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I was having some personal trouble with the wall-to-wall coverage of the tortuous but remarkable recovery by Rep. Gabrielle Giffords, the Arizona Congresswoman who was shot in the head in January. From ABC to The Huffington Post to our own NPR, her husband, Mark Kelly, talked about her frustrations, her indomitable attitude and her plans to get back to work. The couple’s new book is called “Gabby: A Story of Courage and Hope.”
My trouble stemmed from the many survivors of severe brain injury that I saw 20 years ago after my mother was in a terrible car accident. They sat in their beds or in wheelchairs and stared blankly, for hours on end. Taped on the walls of their rooms were photos of the vibrant people they used to be; now their bodies seemed like leftover shells with the essence removed. There was no question of courage. They weren’t present enough to be brave. There was hope — isn’t there always hope? But I came to wonder whether the stories of recovery “miracles” might not do more harm than good in some ways, because they made it even harder for families like ours to accept the reality that in fact, in a case like my mother’s, there could be no recovery — ever. Not a single word. Not even a single hand-squeeze.
I took my troubles to Dr. Ross Zafonte of Spaulding Rehabilitation Hospital, an expert on rehabilitation for traumatic brain injury and chair of Harvard Medical School’s rehabilitation department. Might it not be problematic, I asked, that in the public mind, Gabrielle Giffords will now be the image of brain injury, when her recovery is actually so extraordinary? His response, lightly distilled:
“I would comment that the extent of the injury, the type — as well as its mechanisms — produce variability in the injury. That fact impacts our potential for recovery, as well as our own gender, and genetics.
In other words, if I’m in an auto accident, that might be different from a blast-related military injury, different from a fall, and that has so much to do with the type of injury and the potential for recovery. We have gotten very good, in the last 15 to 20 years, at maximizing motor and cognitive potential, especially motor potential.
The variability of the injury is one of its sentinel hallmarks. Two persons could fall off a mountain. They have the same kind of injury, the same kind of treatment, from neurosurgery to the same rehabilitation department, and one is very functional and returned to banking, and the other could be severely disabled.
[module align="right" width="half" type="pull-quote"]The variability of the injury is one of its sentinel hallmarks.[/module]
The point is the personal variability: And then if we apply optimal acute and intermediate interventions, often now we get a Gabby Giffords; we get a Bob Woodward, who’s back at reporting and going all over the planet. It’s very much where and how and when. What we’re trying to do now in rehabilitation is further define the biology of that injury and recovery , and understand how we could manipulate it better.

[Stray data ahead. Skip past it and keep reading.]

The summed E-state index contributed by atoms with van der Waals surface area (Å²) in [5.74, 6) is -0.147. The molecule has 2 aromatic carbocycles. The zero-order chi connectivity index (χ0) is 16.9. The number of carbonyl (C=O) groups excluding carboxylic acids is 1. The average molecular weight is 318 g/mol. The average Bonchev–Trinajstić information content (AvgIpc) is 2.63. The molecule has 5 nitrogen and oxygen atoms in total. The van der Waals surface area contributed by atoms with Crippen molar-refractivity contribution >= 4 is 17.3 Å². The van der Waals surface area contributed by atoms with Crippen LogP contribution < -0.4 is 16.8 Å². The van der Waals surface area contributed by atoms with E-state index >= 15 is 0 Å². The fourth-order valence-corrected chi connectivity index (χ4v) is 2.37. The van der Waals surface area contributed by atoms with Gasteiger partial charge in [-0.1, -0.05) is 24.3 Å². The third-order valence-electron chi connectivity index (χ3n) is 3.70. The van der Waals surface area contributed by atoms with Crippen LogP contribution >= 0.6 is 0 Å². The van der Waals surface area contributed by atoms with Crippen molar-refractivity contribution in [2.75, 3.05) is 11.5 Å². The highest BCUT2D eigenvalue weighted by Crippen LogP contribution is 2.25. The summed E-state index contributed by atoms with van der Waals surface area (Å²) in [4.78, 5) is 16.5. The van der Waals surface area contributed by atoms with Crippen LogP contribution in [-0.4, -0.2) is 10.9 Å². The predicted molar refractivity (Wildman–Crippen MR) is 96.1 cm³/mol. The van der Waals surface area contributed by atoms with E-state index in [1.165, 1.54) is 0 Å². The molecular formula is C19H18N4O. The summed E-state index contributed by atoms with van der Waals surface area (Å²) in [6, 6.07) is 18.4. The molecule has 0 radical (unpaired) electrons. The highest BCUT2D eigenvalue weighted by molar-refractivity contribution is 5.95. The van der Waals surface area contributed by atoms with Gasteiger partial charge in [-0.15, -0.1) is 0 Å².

So then what, I asked, is the message you hope that people take away from the Gabrielle Giffords story?
A message of hope. A message of persistence. A message of potential. A message that recovery and rehabilitation is important. A message that we shouldn’t sell those issues short. We have so many people who are like that; her recovery is a very good one and we’re enthusiastic about it.
She still has some language issues, you can see. She still has some motor dysfunction on one side. But the reality is that we see these kinds of things nowadays on a regular basis. Not everybody recovers to that extent — that’s the problem. Particular areas of the brain are difficult for us to help recover.
Who does best?
People who have very focal injuries that are quickly operated on over a small area tend to do the best. People who are high-functioning at baseline also do better. Those who have very severe diffuse injuries that involve some of the connection areas and result in a disconnection syndrome probably face more challenges.
Even some of those persons, seen a year later, are ‘Wow!’ They have made a substantial recovery. It’s that perspective of time that people miss — looking at her from day 1 or day 2 to now — and that’s the big picture we all need to have. You may see someone early on and say, ‘Well, they don’t have much potential,’ when the reality is they do.
We’ve begun to understand the physiology of the disease — and it really is a disease — and how to manipulate things acutely. We’ve been able to cut down on people’s mortality over 20 years, and we’ve been able to gain insight into ways to help them recover their motor function. We have new ways that we teach people to walk; ways that we try to enhance the integration of their learning; ways that we try to improve their balance or their verbal output — though that one we struggle with more.
While I am not treating her it is clear that Gabby Giffords has aphasia, a language disorder. I think she’s going to undergo some further, very focused language therapy. I think they’re going to look at all the options. There’s no magic pill yet for aphasia but tremendous progress is being made.
This program aired on November 16, 2011. The audio for this program is not available.
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